Milos Forman, a filmmaker who challenged Hollywood with his subversive touch and twice directed movies that won the Oscar for best picture, died on Friday in a hospital in Danbury, Conn. He was 86.
His death was confirmed by Dennis Aspland, Mr. Forman’s agent. No cause was given. Mr. Forman lived in northwest Connecticut, in Warren.
Mr. Forman came to the United States from what was then Czechoslovakia in the late 1960s as a rebellious young filmmaker whose satirical bent had been little welcomed at home in the wake of the 1968 Soviet invasion.
Just a few years later, Mr. Forman’s “One Flew Over the Cuckoo’s Nest” — an adaptation of Ken Kesey’s tragicomic novel of revolt and repression in a mental institution — won five Oscars, including those for best director and best picture.
The film put Mr. Forman in the front rank of directors who struggled to make big, commercial films with countercultural sensibilities. His sympathy for the odd man out was always apparent, even as his movies grew in scope.
“Amadeus,” a 1984 adaptation of Peter Shaffer’s stage play, presented Wolfgang Amadeus Mozart as a genius who undermined authority with his art. Again, Oscars for best director and best picture were among its many honors.
Still, Mr. Forman, by then a United States citizen, said one of his greatest pleasures from the film — which was shot in the Czech Republic — had been the chance to return in triumph to his Communist-controlled homeland.
“I’ve always done everything in my life to win,” he said of himself in “Turnaround: A Memoir” (1994), written with Jan Novak.
Mr. Forman was caught up in the turmoil of occupation not many years after his birth on Feb. 18, 1932, in Caslav, Czechoslovakia. As a boy he witnessed Germany’s invasion in 1939.
Both his mother, born Anna Suabova, and the man he believed to be his father, a teacher named Rudolf Forman, were separately seized by the Germans and killed in death camps.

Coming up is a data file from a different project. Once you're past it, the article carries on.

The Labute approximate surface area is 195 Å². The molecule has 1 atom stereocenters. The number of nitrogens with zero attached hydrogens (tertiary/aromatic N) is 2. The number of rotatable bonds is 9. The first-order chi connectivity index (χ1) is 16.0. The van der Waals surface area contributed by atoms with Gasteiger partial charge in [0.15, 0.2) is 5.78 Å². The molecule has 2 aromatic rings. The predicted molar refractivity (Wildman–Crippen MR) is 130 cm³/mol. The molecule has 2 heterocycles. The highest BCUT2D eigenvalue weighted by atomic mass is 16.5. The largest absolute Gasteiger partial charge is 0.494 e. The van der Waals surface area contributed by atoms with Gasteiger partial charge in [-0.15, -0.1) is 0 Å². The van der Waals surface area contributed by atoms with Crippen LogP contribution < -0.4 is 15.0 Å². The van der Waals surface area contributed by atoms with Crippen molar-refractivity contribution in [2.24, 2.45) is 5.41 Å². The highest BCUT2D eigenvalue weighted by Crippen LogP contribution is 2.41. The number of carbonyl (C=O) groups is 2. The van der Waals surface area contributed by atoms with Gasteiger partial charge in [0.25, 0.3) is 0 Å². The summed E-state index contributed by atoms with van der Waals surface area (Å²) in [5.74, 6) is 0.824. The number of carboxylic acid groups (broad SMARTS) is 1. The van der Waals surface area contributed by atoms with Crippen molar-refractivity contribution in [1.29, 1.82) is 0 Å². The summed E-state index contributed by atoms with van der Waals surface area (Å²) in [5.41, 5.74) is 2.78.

For years, Mr. Forman vaguely told interviewers that he believed himself to be half-Jewish, though both parents attended a Protestant church. It was his co-writer, Mr. Novak, in researching “Turnaround,” who ended the mystery.
After the 1964 release of his first feature film, “Black Peter” — about the misadventures of a teenager beginning his work life — Mr. Forman was contacted by a woman who had been with his mother in Auschwitz, Mr. Novak learned. The woman explained that Mr. Forman was actually the son of a Jewish architect with whom Mr. Forman’s mother had had an affair. Mr. Forman eventually found his biological father, who had survived the war and was living in Peru.
Reared by foster parents, Mr. Forman attended film school in Prague. He made his mark with a film and theater presentation at the 1958 Brussels World Exhibition. An early feature, “The Loves of a Blonde,” won attention on the international festival circuit in 1965.
Another film two years later, “The Firemen’s Ball,” rubbed Czech officials the wrong way with its spoof of the firefighting bureaucracy. By then, though, Mr. Forman was turning to opportunities abroad.
When the Soviet Union invaded in August 1968, Mr. Forman was in Paris negotiating to make a Hollywood film. That movie, his first American feature, a youth comedy called “Taking Off,” was released by Universal Pictures in 1971. It did so poorly, Mr. Forman said, that he wound up owing the studio $500.
Through the early 1970s, Mr. Forman — a hearty bon vivant without means for the good life at the time — went through a period of self-described depression. For much of that time he holed up in the storied Chelsea Hotel in Manhattan, sleeping through the days and communicating with émigré friends.